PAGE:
Perspectives: First Kodachrome, And Now My Nikon
By Ed Breen
FORT WAYNE, IN – In one of those little flashes of recognition, it struck me the other day that God had allowed me to live too long.
It was 3:05 p.m. on Thursday, January 12, that this epiphany arrived, delivered by the Associated Press in a news story about the Nikon camera company.
Nikon is the Japanese camera equivalent of Toyota … it is the General Motors of the camera industry. On that day – January 12th – Nikon announced to the entire world that it was going out of business … or rather, out of the business of making cameras that require film. Henceforth, the venerable Nikon company will make only machines that record pictures in Xs and Os, ones and zeros, pixels, bytes, megabytes, gigabytes. That is, it will produce only digital cameras.
I’ve spent all of my adult life and a good portion of my adolescence in the business of news and photographs … pictures of the people and places and events around me. Camera and film have been no further than arm's reach away for near a half-century.
First, it was the cumbersome, ungainly 4x5 Graphic … the camera you see in all old movies where the press corps was surrounding the sports star or war hero or Hollywood starlet. And flashbulbs. I once ignited a pocketful of flashbulbs all in one glorious and illuminating moment on the sideline at a high school football game. Flashbulbs followed the buggy whip into oblivion 40 years ago.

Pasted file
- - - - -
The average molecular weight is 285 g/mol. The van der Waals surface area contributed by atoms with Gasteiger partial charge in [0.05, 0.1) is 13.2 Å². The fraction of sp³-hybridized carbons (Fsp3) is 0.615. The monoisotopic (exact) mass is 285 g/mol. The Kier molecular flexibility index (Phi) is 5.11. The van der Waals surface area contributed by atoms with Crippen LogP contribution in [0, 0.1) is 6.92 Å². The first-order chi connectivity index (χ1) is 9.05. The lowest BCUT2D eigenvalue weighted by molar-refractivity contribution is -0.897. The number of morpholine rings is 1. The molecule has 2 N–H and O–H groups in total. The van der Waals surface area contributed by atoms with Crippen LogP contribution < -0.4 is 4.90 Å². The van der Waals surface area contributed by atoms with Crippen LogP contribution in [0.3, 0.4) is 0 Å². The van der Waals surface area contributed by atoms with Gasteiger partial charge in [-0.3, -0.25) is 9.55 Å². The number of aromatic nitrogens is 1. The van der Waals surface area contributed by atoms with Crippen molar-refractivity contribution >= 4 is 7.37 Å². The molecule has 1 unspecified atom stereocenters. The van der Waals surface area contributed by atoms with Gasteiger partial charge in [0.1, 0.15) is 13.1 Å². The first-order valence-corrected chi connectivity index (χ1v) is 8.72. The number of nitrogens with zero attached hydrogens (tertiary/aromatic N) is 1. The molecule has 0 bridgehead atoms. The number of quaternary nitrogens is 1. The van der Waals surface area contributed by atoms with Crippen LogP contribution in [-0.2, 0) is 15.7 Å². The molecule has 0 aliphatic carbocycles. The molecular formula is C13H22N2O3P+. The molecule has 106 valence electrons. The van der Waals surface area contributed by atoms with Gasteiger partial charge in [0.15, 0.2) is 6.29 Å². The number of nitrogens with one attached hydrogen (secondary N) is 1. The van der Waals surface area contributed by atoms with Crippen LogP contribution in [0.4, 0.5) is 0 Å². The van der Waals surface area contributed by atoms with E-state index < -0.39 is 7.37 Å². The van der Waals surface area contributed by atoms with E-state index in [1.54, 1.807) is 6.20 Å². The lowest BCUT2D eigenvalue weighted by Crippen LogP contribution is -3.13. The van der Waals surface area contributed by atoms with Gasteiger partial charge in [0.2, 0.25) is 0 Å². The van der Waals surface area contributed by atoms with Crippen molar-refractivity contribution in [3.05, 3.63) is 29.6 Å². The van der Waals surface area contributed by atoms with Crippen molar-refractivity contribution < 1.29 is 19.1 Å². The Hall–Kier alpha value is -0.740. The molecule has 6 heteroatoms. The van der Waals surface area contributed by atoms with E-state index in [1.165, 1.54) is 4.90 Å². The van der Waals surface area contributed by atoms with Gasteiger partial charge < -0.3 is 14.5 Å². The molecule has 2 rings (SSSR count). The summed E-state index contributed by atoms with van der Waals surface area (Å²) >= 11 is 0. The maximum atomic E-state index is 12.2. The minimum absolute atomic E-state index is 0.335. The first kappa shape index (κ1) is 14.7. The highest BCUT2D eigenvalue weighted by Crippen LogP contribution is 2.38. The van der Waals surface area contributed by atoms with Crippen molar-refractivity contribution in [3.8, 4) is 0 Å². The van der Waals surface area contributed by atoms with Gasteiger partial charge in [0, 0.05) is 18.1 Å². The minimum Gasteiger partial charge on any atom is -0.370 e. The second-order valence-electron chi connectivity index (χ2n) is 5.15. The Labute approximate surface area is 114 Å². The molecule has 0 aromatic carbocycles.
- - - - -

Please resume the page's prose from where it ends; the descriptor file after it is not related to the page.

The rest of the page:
Then came the Rolliflex, less bulky, more rapid, but a camera that required that you appear to be staring at your shoes as you, in fact, look straight ahead. Then came the cute, quick, quiet 35-millimeter camera. In my youth, I drooled with desire for a Nikon model F, a 35-millimeter camera within the scope of my dreams, but not my wallet. A lesser machine would have to do … a lot like wanting a Cadillac Escalade and settling for a Chevy Nova.
The issue, of course, is not that the world has stopped wanting and making pictures. Just the opposite. Our appetite for images is insatiable and it is the digital image – made with a high-tech digital camera – that slakes the thirst: images from the battlefields of Iraq, or the football fields of the NFL, or the fashion runways of Paris, or the quiet moments of playing with our grandkids in the backyard.
Buy a digital camera, as millions have done in the past couple of years, and you never buy film again. You'll never take pictures without film in the camera … or open the back before rewinding the film … or double expose … or drop the film off at the drug store again. Pictures. An endless river of pictures, all stored in the cosmic zone of the digital universe. What you do need, of course, is a computer and some technical savvy and probably a printer and some other gizmos and whingdingies and whatchamacallits to make it all work, to convert those megabytes into memories.
Kodak moments? Yes, they're still there all around us. But from now on they'll be captured and preserved in pixels … because they've taken my Kodachrome away.
Ed Breen is the assistant managing editor for photography at The Journal Gazette in Fort Wayne, IN. In his spare time (and declining years) he does a weekly radio program in Marion, IN, on WBAT AM 1400. This article was one of his recent programs.